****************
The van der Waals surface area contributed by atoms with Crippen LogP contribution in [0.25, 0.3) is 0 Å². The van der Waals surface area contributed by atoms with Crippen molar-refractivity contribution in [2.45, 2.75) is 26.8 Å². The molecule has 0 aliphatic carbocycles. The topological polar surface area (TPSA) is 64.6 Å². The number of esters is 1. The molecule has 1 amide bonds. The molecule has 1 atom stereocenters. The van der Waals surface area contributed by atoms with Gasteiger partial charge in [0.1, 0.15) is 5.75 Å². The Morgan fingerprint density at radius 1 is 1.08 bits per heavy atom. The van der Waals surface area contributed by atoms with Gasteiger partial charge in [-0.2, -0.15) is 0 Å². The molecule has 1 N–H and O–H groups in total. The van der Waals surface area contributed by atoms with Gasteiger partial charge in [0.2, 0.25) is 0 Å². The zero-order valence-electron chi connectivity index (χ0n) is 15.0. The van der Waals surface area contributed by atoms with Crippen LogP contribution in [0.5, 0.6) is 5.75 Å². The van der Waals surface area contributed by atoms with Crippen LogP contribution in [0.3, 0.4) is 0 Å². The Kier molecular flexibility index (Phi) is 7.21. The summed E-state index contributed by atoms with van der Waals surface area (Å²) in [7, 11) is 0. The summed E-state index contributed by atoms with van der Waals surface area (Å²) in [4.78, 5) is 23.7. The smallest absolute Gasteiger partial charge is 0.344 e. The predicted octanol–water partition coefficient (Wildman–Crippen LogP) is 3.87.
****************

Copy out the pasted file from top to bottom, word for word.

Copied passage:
The van der Waals surface area contributed by atoms with Crippen LogP contribution in [0.25, 0.3) is 0 Å². The van der Waals surface area contributed by atoms with Crippen molar-refractivity contribution in [2.45, 2.75) is 26.8 Å². The molecule has 0 aliphatic carbocycles. The topological polar surface area (TPSA) is 64.6 Å². The number of esters is 1. The molecule has 1 amide bonds. The molecule has 1 atom stereocenters. The van der Waals surface area contributed by atoms with Gasteiger partial charge in [0.1, 0.15) is 5.75 Å². The Morgan fingerprint density at radius 1 is 1.08 bits per heavy atom. The van der Waals surface area contributed by atoms with Gasteiger partial charge in [-0.2, -0.15) is 0 Å². The molecule has 1 N–H and O–H groups in total. The van der Waals surface area contributed by atoms with Gasteiger partial charge in [0.2, 0.25) is 0 Å². The zero-order valence-electron chi connectivity index (χ0n) is 15.0. The van der Waals surface area contributed by atoms with Crippen LogP contribution in [0.5, 0.6) is 5.75 Å². The van der Waals surface area contributed by atoms with Crippen LogP contribution in [0.3, 0.4) is 0 Å². The Kier molecular flexibility index (Phi) is 7.21. The summed E-state index contributed by atoms with van der Waals surface area (Å²) in [7, 11) is 0. The summed E-state index contributed by atoms with van der Waals surface area (Å²) in [4.78, 5) is 23.7. The smallest absolute Gasteiger partial charge is 0.344 e. The predicted octanol–water partition coefficient (Wildman–Crippen LogP) is 3.87.